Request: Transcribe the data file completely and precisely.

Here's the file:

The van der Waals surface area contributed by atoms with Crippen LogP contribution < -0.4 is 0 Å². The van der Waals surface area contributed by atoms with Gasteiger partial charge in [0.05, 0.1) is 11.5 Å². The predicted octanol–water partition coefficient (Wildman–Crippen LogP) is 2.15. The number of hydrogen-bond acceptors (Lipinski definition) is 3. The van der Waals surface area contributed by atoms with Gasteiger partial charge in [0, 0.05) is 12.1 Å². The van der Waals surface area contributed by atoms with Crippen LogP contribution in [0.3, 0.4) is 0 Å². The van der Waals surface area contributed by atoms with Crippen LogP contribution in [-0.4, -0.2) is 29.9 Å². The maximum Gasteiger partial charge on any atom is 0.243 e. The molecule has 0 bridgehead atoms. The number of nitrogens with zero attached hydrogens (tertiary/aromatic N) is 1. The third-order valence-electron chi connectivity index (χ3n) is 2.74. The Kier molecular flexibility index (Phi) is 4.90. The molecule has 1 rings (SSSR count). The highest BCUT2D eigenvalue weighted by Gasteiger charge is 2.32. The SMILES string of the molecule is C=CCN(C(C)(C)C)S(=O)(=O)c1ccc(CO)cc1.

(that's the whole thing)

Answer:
The van der Waals surface area contributed by atoms with Crippen LogP contribution < -0.4 is 0 Å². The van der Waals surface area contributed by atoms with Gasteiger partial charge in [0.05, 0.1) is 11.5 Å². The predicted octanol–water partition coefficient (Wildman–Crippen LogP) is 2.15. The number of hydrogen-bond acceptors (Lipinski definition) is 3. The van der Waals surface area contributed by atoms with Gasteiger partial charge in [0, 0.05) is 12.1 Å². The van der Waals surface area contributed by atoms with Crippen LogP contribution in [0.3, 0.4) is 0 Å². The van der Waals surface area contributed by atoms with Crippen LogP contribution in [-0.4, -0.2) is 29.9 Å². The maximum Gasteiger partial charge on any atom is 0.243 e. The molecule has 0 bridgehead atoms. The number of nitrogens with zero attached hydrogens (tertiary/aromatic N) is 1. The third-order valence-electron chi connectivity index (χ3n) is 2.74. The Kier molecular flexibility index (Phi) is 4.90. The molecule has 1 rings (SSSR count). The highest BCUT2D eigenvalue weighted by Gasteiger charge is 2.32. The SMILES string of the molecule is C=CCN(C(C)(C)C)S(=O)(=O)c1ccc(CO)cc1.